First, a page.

WHAT THE STATE PREMIERS SAID ABOUT THEIR COAG MEETING WITH THE PRIME MINISTER
Mark McGowan ramped up Western Australia’s attack against the GST distribution, threatening to withhold the state’s gas resources from needy eastern states if action isn’t taken.
“WA is a major gas producer in the nation but we would expect action on GST before such time as we approve a gas pipeline across WA to connect to the eastern states. We are prepared to take tough measures and take the issue up forcefully.”
Daniel Andrews was happy about a special COAG meeting on terrorism but insists it must result in concrete steps to keep Australians safe. “I think we are at a point in our nation’s history where we have to give very serious consideration to giving law enforcement some tools and powers that they don’t enjoy today.”
Annastacia Palaszczuk welcomed the Finkel review, insisting that while her state was already playing its part on national energy supply it was prepared to do more. “We have opened up over 400 square kilometres of gas exploration, solely used for domestic supply. We are happy to continue that.”
Jay Weatherill wasn’t happy about schools funding, insisting his state still misses out on $265 million under Gonski 2.0. “It is a long way short of what we agreed. We are going to continue to press that.”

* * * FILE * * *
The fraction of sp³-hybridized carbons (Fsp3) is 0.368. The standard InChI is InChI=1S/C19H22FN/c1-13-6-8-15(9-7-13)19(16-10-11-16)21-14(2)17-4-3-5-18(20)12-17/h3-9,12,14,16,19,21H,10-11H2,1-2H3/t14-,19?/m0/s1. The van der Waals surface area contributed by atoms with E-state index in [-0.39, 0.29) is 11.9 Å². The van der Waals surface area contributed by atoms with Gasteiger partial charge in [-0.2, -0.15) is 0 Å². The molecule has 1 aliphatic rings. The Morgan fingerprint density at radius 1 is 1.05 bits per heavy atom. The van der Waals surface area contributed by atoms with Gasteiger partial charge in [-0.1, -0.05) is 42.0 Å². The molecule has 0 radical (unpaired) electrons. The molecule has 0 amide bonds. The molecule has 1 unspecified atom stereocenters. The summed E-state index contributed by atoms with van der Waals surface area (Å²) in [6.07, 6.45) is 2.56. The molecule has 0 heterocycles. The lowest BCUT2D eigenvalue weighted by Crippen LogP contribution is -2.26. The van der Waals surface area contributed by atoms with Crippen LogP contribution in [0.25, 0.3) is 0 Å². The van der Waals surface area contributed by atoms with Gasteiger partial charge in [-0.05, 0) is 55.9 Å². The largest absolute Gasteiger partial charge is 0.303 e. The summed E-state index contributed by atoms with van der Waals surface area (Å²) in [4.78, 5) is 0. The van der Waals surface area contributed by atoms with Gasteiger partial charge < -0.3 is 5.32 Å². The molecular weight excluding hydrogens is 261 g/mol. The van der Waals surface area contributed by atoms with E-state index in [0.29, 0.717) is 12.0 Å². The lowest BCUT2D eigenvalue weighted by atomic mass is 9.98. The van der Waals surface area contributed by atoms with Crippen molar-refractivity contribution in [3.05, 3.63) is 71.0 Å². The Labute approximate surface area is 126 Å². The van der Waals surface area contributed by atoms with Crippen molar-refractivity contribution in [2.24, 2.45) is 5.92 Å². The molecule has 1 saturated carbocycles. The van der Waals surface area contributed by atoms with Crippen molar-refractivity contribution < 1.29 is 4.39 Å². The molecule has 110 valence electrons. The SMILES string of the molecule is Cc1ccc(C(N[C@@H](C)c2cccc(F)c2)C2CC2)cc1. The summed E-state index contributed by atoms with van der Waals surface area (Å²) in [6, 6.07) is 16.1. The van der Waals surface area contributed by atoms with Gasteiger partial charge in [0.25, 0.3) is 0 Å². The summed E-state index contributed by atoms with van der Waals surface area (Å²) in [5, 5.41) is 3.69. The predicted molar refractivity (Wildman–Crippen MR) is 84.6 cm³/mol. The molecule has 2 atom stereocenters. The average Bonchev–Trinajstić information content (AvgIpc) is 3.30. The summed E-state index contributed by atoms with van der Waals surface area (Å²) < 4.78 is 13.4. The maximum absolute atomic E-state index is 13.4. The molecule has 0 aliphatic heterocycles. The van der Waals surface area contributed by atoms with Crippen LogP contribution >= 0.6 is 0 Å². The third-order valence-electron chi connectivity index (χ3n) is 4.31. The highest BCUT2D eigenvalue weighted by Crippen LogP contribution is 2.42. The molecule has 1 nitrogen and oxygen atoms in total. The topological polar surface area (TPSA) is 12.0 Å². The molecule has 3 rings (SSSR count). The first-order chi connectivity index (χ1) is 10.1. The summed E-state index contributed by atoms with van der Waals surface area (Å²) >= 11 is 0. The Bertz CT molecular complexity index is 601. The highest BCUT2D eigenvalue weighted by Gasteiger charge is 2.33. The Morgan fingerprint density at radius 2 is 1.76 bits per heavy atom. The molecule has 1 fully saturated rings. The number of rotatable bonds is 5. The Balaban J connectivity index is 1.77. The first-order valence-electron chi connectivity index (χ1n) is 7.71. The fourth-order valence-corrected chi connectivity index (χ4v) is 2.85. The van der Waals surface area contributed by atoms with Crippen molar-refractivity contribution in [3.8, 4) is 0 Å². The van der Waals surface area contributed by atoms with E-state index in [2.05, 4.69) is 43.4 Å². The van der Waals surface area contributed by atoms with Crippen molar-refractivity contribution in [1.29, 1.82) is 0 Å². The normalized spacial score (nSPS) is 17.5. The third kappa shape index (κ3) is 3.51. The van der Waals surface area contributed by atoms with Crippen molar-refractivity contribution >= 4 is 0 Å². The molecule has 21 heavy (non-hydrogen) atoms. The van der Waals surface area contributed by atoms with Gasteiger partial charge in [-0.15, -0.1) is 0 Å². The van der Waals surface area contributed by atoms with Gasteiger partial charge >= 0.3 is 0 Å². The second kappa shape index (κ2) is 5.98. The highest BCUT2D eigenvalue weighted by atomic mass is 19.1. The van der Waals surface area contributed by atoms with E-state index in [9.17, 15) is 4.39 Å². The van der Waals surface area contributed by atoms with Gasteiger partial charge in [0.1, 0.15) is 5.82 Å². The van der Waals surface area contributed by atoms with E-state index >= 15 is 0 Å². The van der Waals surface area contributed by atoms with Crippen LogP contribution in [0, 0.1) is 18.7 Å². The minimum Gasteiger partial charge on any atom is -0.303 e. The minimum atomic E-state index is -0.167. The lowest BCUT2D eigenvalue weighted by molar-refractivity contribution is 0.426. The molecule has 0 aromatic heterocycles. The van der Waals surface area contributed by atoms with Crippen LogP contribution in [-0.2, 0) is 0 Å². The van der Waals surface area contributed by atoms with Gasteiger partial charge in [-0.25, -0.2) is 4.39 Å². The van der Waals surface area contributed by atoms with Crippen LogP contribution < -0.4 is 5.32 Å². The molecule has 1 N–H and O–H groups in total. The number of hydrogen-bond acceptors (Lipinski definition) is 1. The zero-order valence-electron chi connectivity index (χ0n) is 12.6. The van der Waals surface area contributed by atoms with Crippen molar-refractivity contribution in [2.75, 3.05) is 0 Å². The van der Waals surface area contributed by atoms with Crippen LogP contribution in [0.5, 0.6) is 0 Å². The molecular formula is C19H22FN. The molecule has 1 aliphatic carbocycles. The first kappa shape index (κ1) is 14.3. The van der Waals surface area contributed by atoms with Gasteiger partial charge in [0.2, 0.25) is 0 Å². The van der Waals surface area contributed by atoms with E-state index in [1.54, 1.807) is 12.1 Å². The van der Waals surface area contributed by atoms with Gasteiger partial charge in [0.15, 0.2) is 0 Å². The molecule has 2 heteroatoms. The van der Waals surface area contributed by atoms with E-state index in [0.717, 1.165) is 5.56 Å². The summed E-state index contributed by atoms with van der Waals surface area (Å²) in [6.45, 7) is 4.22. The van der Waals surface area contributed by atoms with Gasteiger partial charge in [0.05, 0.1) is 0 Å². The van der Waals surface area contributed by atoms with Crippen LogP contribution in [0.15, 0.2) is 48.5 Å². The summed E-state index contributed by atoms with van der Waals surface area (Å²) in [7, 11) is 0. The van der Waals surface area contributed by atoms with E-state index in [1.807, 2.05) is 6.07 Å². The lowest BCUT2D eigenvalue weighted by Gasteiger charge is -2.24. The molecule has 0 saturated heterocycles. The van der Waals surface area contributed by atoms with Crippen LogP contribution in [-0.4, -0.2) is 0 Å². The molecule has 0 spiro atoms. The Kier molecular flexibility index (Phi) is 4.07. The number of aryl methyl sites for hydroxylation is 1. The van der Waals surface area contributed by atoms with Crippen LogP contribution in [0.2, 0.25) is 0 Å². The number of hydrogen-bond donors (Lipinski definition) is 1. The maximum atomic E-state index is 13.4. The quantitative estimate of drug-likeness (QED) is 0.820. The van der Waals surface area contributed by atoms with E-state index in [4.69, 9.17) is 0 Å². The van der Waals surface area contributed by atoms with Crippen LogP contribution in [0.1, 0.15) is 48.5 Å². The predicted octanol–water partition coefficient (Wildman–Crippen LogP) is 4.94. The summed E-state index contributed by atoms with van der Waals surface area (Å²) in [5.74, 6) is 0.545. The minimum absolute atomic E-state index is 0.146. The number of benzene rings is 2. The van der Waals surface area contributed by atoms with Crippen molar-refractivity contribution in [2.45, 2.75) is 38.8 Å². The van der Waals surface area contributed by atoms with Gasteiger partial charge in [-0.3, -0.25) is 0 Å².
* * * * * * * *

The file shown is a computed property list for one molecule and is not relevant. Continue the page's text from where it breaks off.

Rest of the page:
Gladys Berejiklian acknowledged the federal government’s adoption of needs-based funding for schools but maintained it fell short of the original Gonski agreement.
Andrew Barr said the federal government’s national rail program needed to fix the 19th century rail service between Sydney and Canberra.”One that is befitting of the national capital and Sydney as Australia’s international city being properly connected by a rail service that doesn’t travel at a speed that someone could run faster next to the train.”
Michael Gunner said a COAG agreement to develop northern Australia needed to be done in full partnership with Aboriginal Australians. “The first people are 30 per cent of our population. They own 80 per cent of our coastline and 50 per cent of our land. We have to work with them.”